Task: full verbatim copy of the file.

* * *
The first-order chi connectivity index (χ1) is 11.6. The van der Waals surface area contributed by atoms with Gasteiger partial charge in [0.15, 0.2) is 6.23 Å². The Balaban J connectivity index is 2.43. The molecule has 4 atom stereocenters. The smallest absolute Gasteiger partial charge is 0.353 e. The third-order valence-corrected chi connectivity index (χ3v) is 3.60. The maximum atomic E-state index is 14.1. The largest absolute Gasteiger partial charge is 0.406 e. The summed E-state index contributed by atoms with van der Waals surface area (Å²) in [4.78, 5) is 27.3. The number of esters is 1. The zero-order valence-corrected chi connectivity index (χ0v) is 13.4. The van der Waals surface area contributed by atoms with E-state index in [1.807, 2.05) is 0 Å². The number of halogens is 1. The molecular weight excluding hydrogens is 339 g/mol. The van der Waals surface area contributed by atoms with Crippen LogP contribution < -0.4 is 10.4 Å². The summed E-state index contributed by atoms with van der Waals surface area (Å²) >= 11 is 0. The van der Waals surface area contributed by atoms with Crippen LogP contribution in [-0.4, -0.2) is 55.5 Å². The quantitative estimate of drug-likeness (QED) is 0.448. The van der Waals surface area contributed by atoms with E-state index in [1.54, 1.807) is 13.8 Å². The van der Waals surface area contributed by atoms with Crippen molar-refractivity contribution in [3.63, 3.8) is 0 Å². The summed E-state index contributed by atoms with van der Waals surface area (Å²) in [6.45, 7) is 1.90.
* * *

The first-order chi connectivity index (χ1) is 11.6. The van der Waals surface area contributed by atoms with Gasteiger partial charge in [0.15, 0.2) is 6.23 Å². The Balaban J connectivity index is 2.43. The molecule has 4 atom stereocenters. The smallest absolute Gasteiger partial charge is 0.353 e. The third-order valence-corrected chi connectivity index (χ3v) is 3.60. The maximum atomic E-state index is 14.1. The largest absolute Gasteiger partial charge is 0.406 e. The summed E-state index contributed by atoms with van der Waals surface area (Å²) in [4.78, 5) is 27.3. The number of esters is 1. The zero-order valence-corrected chi connectivity index (χ0v) is 13.4. The van der Waals surface area contributed by atoms with E-state index in [1.807, 2.05) is 0 Å². The number of halogens is 1. The molecular weight excluding hydrogens is 339 g/mol. The van der Waals surface area contributed by atoms with Crippen LogP contribution < -0.4 is 10.4 Å². The summed E-state index contributed by atoms with van der Waals surface area (Å²) >= 11 is 0. The van der Waals surface area contributed by atoms with Crippen LogP contribution in [-0.4, -0.2) is 55.5 Å². The quantitative estimate of drug-likeness (QED) is 0.448. The van der Waals surface area contributed by atoms with E-state index in [1.54, 1.807) is 13.8 Å². The van der Waals surface area contributed by atoms with Crippen molar-refractivity contribution in [3.63, 3.8) is 0 Å². The summed E-state index contributed by atoms with van der Waals surface area (Å²) in [6.45, 7) is 1.90.